Every skit, something thrown happend to change the situation on the line — a horse, a fish, an interruption in the line itslef, another character would show up, or there would be a bump in the line. It always came out alright. That's how I remember it anyway.

Whenever an obstacle gets thrown your way, remember to muster enthusiasm in overcoming it. Plan to be in a good mood before you really are, and that's where you'll end up.


La_linea This is core to planning. How you actually organize your time to get things done, and your space to provide the optimal context for thinking and doing.

My office desk is a big L-shaped surface, with plants, books, and usually three computers on it. It serves the dulal purpose of having a big surface to spread papers and to have different applications open in different places.

I schedule when to check each.

I do my content planning around Thursday and Friday for the following week. My monthly goals include the Premium Newsletter, research and intelligence for client reports and papers, etc. I jot down ideas on a notebook to match to days of the week. That's at the top of the page.

Halfway down, I track the interviews I sent out for the series that run here, and those that came for me. Then the talk abstracts, proposals, and presentations get space at the bottom. I track evergreen post ideas elsewhere, the content bucket I dip into when I'm too tired, or energy is low.

If possible, I start drafting a straw man right at the moment I have the idea, to capture where I want it to go. Planning editorial calendar is kind of cool, actually. I leave plenty of room for timely material about developing news, a new trend, and so on.

I track client projects, goals, time lines, budgets, dependencies, and milestones in separate spreadsheets.


Lalineaclock When you're losing the battle with energy levels and enthusiasm, you start buying time.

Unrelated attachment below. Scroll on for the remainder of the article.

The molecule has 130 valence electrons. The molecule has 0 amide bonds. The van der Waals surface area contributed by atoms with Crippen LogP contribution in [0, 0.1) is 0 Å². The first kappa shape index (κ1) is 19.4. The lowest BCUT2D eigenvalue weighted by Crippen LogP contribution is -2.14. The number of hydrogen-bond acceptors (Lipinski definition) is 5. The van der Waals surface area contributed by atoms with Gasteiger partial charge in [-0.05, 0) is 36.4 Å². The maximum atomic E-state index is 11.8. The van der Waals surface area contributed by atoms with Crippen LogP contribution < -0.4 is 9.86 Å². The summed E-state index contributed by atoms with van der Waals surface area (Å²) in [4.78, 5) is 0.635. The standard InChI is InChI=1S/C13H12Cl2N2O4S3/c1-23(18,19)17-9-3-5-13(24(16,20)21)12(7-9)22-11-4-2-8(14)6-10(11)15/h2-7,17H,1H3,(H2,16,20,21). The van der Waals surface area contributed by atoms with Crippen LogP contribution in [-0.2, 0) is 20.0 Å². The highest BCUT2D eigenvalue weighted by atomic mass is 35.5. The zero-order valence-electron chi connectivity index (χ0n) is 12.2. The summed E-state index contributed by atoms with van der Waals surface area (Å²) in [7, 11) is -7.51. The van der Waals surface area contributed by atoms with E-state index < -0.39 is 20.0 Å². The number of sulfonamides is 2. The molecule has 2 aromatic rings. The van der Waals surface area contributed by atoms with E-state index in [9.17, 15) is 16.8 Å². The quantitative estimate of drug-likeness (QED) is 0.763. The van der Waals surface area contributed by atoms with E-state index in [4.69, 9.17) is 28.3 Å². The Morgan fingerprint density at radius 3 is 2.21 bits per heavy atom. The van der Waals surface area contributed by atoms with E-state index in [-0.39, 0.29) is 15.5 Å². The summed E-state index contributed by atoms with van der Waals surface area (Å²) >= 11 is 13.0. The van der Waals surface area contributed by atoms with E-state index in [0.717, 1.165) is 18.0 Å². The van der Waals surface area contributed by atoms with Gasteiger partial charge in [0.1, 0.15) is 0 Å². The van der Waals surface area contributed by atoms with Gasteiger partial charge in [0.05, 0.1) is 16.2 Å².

This technique will guarantee urgent action on your part. There are people who admit they cannot get engaged unless they know there's a dire need to do so — when their hair is on fire.

While that may work here and there, it gets old quickly because you then start feeling bad for not having done what you committed to doing.

I worked with a CEO who used to say: Paper is like blood, you need to keep it flowing. That's also true of online messages. There's plenty of advice in both cases. Here's what I do. If it can be dealt with in a minute, I do it. If it can be connected elsewhere, that's also a prompt action.

If it requires time, I weigh it against my goals and strategy — does it fit? Is it going to be a time suck with no yield? In the latter case, I forward the opportunity to someone else, delete, or just say no.

Learning to say no is a very useful skill.

Doing good work

La_Linea Knowing when to say no is the beginning of your freedom from commitments you have not made. There is such a things as procrastination from doing the real part of the work.

When you tinker with a design or Web layout incessantly before you even vetted direction; or when you read up on a program you may not even start.

Making clarity on the business objective is the first step in not getting sucked into distractions that are trivial to your results.

Entrepreneurs value their time, because to them, every moment not spent developing their business is a lost opportunity. Much has been said about the famous: I'd like to pick your brain, request.

When the request is about something important, it's usually taken that way by the requester who will offer to compensate you, and make sure not to waste that precious time.

In any case, if the request doesn't fit your definition of good work, weigh whether it's worth pursuing. Is it going to be a rabbit hole? Are goals clear enough? Can you define a scope of work? It's rather difficult to price something that is a moving target. And there should be an extra fee for urgent.

Price focuses people on value.

Good work is calm, organic, and planned. Good work is important.


How do you tell urgent from important? Where do you spend most of your time? Are you considering your energy level and enthusiasm when undertaking projects? How do you stay on track?


[edited from archives]

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0 responses to “Is it Urgent, or is it Important?”

  1. Excellent post with some great advice. One of the best changes I made in the last 2 years to help me get more organised was to block out time in my calendar for certain activities. I used to use my calendar only for making meetings with others, but my schedule now contains many more meetings with myself, to ensure that I focus on what is important.